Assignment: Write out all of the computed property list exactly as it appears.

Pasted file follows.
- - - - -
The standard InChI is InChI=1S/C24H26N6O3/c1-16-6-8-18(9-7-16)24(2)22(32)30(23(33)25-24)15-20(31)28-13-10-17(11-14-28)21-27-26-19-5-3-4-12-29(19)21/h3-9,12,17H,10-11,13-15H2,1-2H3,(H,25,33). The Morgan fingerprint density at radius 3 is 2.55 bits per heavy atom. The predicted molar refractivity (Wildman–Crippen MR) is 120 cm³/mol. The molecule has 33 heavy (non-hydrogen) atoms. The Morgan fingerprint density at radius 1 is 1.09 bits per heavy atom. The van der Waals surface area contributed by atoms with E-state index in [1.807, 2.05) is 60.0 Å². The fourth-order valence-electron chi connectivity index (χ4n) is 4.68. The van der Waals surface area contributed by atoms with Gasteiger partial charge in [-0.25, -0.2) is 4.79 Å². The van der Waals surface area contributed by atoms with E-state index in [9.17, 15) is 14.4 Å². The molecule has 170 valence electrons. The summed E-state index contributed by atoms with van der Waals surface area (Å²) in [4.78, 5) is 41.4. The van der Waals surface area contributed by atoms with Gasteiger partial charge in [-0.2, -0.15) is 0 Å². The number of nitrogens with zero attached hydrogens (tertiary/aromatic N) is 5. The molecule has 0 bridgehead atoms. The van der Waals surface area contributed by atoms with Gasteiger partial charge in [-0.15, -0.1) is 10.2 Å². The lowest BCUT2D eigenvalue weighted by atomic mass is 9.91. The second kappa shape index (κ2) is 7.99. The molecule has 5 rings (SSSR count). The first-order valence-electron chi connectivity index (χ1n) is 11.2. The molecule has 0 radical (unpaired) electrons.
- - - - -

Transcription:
The standard InChI is InChI=1S/C24H26N6O3/c1-16-6-8-18(9-7-16)24(2)22(32)30(23(33)25-24)15-20(31)28-13-10-17(11-14-28)21-27-26-19-5-3-4-12-29(19)21/h3-9,12,17H,10-11,13-15H2,1-2H3,(H,25,33). The Morgan fingerprint density at radius 3 is 2.55 bits per heavy atom. The predicted molar refractivity (Wildman–Crippen MR) is 120 cm³/mol. The molecule has 33 heavy (non-hydrogen) atoms. The Morgan fingerprint density at radius 1 is 1.09 bits per heavy atom. The van der Waals surface area contributed by atoms with E-state index in [1.807, 2.05) is 60.0 Å². The fourth-order valence-electron chi connectivity index (χ4n) is 4.68. The van der Waals surface area contributed by atoms with Gasteiger partial charge in [-0.25, -0.2) is 4.79 Å². The van der Waals surface area contributed by atoms with E-state index in [9.17, 15) is 14.4 Å². The molecule has 170 valence electrons. The summed E-state index contributed by atoms with van der Waals surface area (Å²) in [4.78, 5) is 41.4. The van der Waals surface area contributed by atoms with Gasteiger partial charge in [-0.2, -0.15) is 0 Å². The number of nitrogens with zero attached hydrogens (tertiary/aromatic N) is 5. The molecule has 0 bridgehead atoms. The van der Waals surface area contributed by atoms with Gasteiger partial charge in [-0.15, -0.1) is 10.2 Å². The lowest BCUT2D eigenvalue weighted by atomic mass is 9.91. The second kappa shape index (κ2) is 7.99. The molecule has 5 rings (SSSR count). The first-order valence-electron chi connectivity index (χ1n) is 11.2. The molecule has 0 radical (unpaired) electrons.